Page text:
Place pepper directly on top of the flame on the stovetop or outdoor grill. After a few moments it will begin to burn. Turn the pepper so it blackens on all sides. Remove the pepper from the heat and place inside a brown paper bag. Let it sit for a couple of hours inside the bag to infuse that smoky charred flavor into the flesh of the pepper.

After a few hours, peel off the charred skin and discard. Discard the seeds, too. Dice the pepper and combine with olive oil, apple cider vinegar, sea salt and black pepper. Store in an airtight jar or container, and use to garnish your corn soup.


Candice Kumai’s Cold Cucumber Avocado Soup
Serves 4

1 Haas or English cucumber (seedless), chopped
1 ripe avocado, cubed
1/4 large red onion, chopped
2 tablespoons Greek yogurt
1 tablespoon fresh dill
4 teaspoons lime juice
1 1/2 teaspoons sea salt
1 1/4 cups cold water

In a large food processor, combine the chopped cucumber, avocado, red onion, Greek yogurt, dill, lime juice and sea salt for 30 seconds to combine.

Stream in the cold water and blend until smooth.

Chill for 30 minutes or serve immediately with a sprig of dill to garnish.

Hint: Get smarter about that cooking and leave the cucumber skin on. It gives you extra nutrients and your soup a vibrant green color!


Candice Kumai’s Blackberry Sweet Red Wine Granita
Serves 4

This simple, elegant dessert can be whipped together any time of year. The blackberries blend perfectly with the sweet red wine to make an easy, fresh frozen treat that’s much lower in fat than ice cream!

2 cups fresh or frozen blackberries
1/2 cup water
1 cup sweet red wine
2 tablespoons sugar (optional)
1 tablespoon fresh lime juice from half a lime

Place all the ingredients in the pitcher of a blender. Blend on high until well combined and strain through a fine strainer into a 8×8 or 9×9 pan.

Place the pan in the freezer and freeze for 2 hours. Take the pan out of the freezer and scrape with a fork to form light ice crystals (the texture will be a bit like a snow cone).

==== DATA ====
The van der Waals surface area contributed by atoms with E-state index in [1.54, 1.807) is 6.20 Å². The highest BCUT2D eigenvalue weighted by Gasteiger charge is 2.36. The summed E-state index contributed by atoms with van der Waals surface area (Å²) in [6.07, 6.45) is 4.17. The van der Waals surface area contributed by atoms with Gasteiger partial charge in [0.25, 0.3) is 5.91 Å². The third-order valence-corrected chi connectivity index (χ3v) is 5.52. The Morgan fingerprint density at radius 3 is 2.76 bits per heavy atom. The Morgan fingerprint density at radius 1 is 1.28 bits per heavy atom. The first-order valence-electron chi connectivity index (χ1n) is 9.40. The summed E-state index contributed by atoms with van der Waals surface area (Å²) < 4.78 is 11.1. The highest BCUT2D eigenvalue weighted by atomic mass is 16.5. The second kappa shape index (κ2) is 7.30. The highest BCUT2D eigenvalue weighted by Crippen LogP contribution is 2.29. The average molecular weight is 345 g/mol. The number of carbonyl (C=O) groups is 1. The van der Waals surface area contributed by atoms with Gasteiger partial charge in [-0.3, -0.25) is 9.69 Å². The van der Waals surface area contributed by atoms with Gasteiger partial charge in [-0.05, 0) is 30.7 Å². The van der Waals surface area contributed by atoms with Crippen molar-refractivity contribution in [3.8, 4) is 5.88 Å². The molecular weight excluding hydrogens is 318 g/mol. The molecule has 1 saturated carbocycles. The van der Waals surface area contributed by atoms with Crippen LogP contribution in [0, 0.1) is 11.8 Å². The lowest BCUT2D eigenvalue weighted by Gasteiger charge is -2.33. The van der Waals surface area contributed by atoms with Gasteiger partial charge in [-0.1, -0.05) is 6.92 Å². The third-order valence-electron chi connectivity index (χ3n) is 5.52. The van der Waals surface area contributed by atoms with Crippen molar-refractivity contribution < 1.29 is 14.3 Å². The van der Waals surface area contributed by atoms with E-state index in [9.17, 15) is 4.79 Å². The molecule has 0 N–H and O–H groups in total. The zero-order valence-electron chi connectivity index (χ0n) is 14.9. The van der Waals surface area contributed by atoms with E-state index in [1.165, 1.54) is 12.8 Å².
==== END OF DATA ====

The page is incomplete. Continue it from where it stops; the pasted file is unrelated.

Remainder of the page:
Place back in the freezer and scrape with a fork every hour until fully frozen. Cover with plastic when frozen until ready to serve.

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  • Carol 21463

    Interesting version of the Gazpacho. The original is slightly different and would like to post it here. Curiously enough, saying “the original” is not quite right either, as the Gazpacho “original” varies depending on what area of the country (Spain) you live in. This recipe gives for about 1.5 liters worth of delicious, luscious gazpacho.
    1 cucumber, peeled
    1 green pepper (preferably italian – the long thin ones)
    2 garlic cloves, peeled (cut into smaller pieces so they don’t get stuck in the blades.)
    1 medium onion, peeled
    1 kg (about 2.5 pounds) ripe tomatoes
    Add olive oil, vinegar, salt and pepper as you would to season a salad.
    Throw it all in the blender cut in chunks, putting the “white” ingredients with a couple of tomatoes first. Add a little water to help the blender “grab” the ingredients if it won’t do it on it’s own, but make sure it’s just a drip!!!
    The consistency should be thick and smooth. If you prefer it thinner, pass it through a sieve or similar. This will give the gazpacho a luxurious, smooth and silky texture. If you still want it thinner, add water to taste, but will have to adjust seasoning as a result. Personally, I never add water to it.
    Serve very cold with small dishes containing tomatoes, cucumber, onion, pepper, hard boiled egg, bread, spanish ham diced small to add to the soup. Not everyone likes finding chunks in it, so make small quantities of these until you see how friends and family like it.
    If for some reason it turns out too watery or you overdid it with the vinegar, adding a couple of tomatoes should do the trick to bring it back to taste.